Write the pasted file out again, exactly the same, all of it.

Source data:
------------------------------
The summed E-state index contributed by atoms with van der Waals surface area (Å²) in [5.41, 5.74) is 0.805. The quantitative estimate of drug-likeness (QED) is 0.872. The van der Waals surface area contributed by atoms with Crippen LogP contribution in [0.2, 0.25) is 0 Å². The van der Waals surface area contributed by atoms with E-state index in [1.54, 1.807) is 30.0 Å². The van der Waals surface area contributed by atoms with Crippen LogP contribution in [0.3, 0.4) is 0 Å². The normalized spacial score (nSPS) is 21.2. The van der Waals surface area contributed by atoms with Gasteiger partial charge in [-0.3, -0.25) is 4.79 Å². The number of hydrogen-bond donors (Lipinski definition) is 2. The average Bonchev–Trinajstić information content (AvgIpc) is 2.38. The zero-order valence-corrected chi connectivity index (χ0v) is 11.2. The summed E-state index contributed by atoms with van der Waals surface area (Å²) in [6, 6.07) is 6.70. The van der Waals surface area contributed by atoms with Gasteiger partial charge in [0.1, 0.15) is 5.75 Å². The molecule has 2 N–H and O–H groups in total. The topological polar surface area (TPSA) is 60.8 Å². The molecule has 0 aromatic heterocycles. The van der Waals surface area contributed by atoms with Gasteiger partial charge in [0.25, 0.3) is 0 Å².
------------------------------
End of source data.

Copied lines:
The summed E-state index contributed by atoms with van der Waals surface area (Å²) in [5.41, 5.74) is 0.805. The quantitative estimate of drug-likeness (QED) is 0.872. The van der Waals surface area contributed by atoms with Crippen LogP contribution in [0.2, 0.25) is 0 Å². The van der Waals surface area contributed by atoms with E-state index in [1.54, 1.807) is 30.0 Å². The van der Waals surface area contributed by atoms with Crippen LogP contribution in [0.3, 0.4) is 0 Å². The normalized spacial score (nSPS) is 21.2. The van der Waals surface area contributed by atoms with Gasteiger partial charge in [-0.3, -0.25) is 4.79 Å². The number of hydrogen-bond donors (Lipinski definition) is 2. The average Bonchev–Trinajstić information content (AvgIpc) is 2.38. The zero-order valence-corrected chi connectivity index (χ0v) is 11.2. The summed E-state index contributed by atoms with van der Waals surface area (Å²) in [6, 6.07) is 6.70. The van der Waals surface area contributed by atoms with Gasteiger partial charge in [0.1, 0.15) is 5.75 Å². The molecule has 2 N–H and O–H groups in total. The topological polar surface area (TPSA) is 60.8 Å². The molecule has 0 aromatic heterocycles. The van der Waals surface area contributed by atoms with Gasteiger partial charge in [0.25, 0.3) is 0 Å².